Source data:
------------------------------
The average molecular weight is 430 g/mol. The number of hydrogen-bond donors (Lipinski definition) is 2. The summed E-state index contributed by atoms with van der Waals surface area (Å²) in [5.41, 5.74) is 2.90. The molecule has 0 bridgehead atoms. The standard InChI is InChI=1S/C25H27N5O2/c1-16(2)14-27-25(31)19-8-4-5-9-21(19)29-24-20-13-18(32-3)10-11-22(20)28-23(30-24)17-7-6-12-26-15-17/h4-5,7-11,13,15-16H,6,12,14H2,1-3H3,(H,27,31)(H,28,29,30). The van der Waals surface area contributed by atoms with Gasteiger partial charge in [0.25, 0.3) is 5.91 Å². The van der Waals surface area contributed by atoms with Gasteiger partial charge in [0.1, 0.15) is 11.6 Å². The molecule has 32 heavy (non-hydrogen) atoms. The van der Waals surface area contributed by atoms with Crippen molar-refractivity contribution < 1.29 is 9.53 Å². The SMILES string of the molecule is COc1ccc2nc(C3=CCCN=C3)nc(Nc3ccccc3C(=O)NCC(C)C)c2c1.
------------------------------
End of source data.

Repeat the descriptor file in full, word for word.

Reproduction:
The average molecular weight is 430 g/mol. The number of hydrogen-bond donors (Lipinski definition) is 2. The summed E-state index contributed by atoms with van der Waals surface area (Å²) in [5.41, 5.74) is 2.90. The molecule has 0 bridgehead atoms. The standard InChI is InChI=1S/C25H27N5O2/c1-16(2)14-27-25(31)19-8-4-5-9-21(19)29-24-20-13-18(32-3)10-11-22(20)28-23(30-24)17-7-6-12-26-15-17/h4-5,7-11,13,15-16H,6,12,14H2,1-3H3,(H,27,31)(H,28,29,30). The van der Waals surface area contributed by atoms with Gasteiger partial charge in [0.25, 0.3) is 5.91 Å². The van der Waals surface area contributed by atoms with Gasteiger partial charge in [0.1, 0.15) is 11.6 Å². The molecule has 32 heavy (non-hydrogen) atoms. The van der Waals surface area contributed by atoms with Crippen molar-refractivity contribution < 1.29 is 9.53 Å². The SMILES string of the molecule is COc1ccc2nc(C3=CCCN=C3)nc(Nc3ccccc3C(=O)NCC(C)C)c2c1.